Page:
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Friday, November 27, 2020

DRM: Microsoft’s ebooks are not working anymore

Microsoft will shut down the DRM server infrastructure of its e-book offering in July 2019. Thus already purchased books are no longer usable. Readers should get their money back and probably have to switch to another platform.

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Aakash Molpariya
Aakash started in Nov 2018 as a writer at Revyuh.com. Since joining, as writer, he is mainly responsible for Software, Science, programming, system administration and the Technology ecosystem, but due to his versatility he is used for everything possible. He writes about topics ranging from AI to hardware to games, stands in front of and behind the camera, creates creative product images and much more. He is a trained IT systems engineer and has studied computer science. By the way, he is enthusiastic about his own small projects in game development, hardware-handicraft, digital art, gaming and music. Email: aakash (at) revyuh (dot) com

Since the beginning of July 2019, owners of e-books in the Microsoft Store can no longer read them. That’s because the Windows creators shut off the DRM servers for all digital books bought in the store. This infrastructure checks documents for authenticity – they can no longer be opened without servers. “The books will stop working – this phrase sounds worse after every posting,” writes game developer Rob Donoghue on Twitter.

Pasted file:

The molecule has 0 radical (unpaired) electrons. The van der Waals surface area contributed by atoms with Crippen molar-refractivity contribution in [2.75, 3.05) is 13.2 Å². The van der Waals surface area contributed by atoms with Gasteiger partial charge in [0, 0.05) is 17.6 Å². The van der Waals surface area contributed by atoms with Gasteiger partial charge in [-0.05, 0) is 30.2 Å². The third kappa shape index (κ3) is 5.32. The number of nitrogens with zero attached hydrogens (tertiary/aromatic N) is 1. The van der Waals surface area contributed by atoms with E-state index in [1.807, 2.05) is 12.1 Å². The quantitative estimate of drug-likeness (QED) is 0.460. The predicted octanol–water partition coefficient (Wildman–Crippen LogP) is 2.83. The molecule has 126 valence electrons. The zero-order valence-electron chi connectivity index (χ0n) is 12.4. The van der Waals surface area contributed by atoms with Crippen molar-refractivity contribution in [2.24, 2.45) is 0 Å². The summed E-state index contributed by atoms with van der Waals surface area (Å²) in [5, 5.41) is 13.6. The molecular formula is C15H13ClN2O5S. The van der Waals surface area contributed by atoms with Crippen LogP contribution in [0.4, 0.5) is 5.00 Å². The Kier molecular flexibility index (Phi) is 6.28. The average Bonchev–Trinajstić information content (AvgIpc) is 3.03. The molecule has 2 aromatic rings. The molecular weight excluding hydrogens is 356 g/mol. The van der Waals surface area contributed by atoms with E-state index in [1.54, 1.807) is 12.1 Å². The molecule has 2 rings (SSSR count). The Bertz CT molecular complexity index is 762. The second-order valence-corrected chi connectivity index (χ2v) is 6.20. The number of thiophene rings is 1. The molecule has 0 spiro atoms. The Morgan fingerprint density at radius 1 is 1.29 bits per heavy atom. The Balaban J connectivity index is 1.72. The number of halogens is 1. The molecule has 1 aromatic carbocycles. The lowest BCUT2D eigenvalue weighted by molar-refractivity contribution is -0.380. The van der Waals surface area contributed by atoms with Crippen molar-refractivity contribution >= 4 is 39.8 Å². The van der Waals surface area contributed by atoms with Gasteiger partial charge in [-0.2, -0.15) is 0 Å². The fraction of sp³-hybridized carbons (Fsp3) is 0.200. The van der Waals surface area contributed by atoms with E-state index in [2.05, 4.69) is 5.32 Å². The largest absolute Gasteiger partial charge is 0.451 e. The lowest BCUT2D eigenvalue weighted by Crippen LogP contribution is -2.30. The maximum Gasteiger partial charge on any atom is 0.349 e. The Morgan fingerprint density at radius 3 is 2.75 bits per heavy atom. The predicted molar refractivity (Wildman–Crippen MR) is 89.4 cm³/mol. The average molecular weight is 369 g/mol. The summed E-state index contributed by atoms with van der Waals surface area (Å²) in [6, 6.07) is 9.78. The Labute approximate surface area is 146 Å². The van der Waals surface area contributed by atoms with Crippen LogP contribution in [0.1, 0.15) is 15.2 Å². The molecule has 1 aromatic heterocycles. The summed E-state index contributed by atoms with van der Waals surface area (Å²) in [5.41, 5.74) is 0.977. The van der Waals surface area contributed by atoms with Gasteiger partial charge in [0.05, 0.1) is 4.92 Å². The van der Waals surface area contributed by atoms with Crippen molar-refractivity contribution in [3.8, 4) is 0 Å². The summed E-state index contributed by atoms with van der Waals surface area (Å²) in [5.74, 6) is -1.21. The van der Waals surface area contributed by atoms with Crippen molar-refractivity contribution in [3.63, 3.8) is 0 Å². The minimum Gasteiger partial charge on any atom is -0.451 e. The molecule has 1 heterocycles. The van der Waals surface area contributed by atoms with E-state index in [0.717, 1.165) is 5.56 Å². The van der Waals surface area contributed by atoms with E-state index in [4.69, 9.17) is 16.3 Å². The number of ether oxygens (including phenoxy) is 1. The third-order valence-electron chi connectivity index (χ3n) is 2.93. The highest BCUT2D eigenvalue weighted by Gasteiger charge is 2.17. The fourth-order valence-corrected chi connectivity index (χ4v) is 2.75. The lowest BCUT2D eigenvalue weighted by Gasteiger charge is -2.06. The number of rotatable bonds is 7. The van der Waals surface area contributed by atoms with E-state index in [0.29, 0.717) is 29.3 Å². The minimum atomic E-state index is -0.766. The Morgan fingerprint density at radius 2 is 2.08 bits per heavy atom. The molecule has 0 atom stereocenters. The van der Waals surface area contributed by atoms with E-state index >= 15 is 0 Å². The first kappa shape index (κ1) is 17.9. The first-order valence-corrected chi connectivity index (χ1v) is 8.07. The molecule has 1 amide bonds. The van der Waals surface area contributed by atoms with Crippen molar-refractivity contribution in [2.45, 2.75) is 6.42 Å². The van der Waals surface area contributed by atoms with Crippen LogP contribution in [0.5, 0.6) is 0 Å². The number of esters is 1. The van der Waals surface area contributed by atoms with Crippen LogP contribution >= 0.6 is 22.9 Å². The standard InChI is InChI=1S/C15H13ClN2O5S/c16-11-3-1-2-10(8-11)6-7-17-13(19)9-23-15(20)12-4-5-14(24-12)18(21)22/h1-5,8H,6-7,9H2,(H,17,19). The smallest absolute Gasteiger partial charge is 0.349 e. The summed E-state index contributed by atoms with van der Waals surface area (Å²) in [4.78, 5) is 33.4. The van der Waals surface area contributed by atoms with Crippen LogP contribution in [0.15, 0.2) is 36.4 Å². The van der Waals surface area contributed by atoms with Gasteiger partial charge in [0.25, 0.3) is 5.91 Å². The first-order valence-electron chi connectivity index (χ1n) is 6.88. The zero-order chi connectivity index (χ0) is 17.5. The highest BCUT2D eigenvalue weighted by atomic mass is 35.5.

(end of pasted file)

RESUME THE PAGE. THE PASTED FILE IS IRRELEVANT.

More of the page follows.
Microsoft closes the complete ebooks category in its store and removes all books from buyers’ libraries. At the beginning of April 2019, no new documents could be purchased via the platform. However, owners of books should get their money back. Repayments are also due to begin in early July.

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Refunds in real money or Microsoft credit

Refunds will be made to the account specified by the customer. Only if this no longer exists, the credit will be deposited as money in the Microsoft account. This can only be issued for Microsoft products. Persons who have written bookmarks and anecdotes in their documents should also receive an additional $ 25 credited to their Microsoft account.

Large publications like Wired see this method as a major flaw in digital rights management. Even Amazon, Apple and other services sell their customers only licenses to use protected goods. These licenses can be withdrawn by the owners at any time. Even gaming platforms such as Steam can make goods inaccessible by blocking accounts. Wired calls this the “dark side of DRM.

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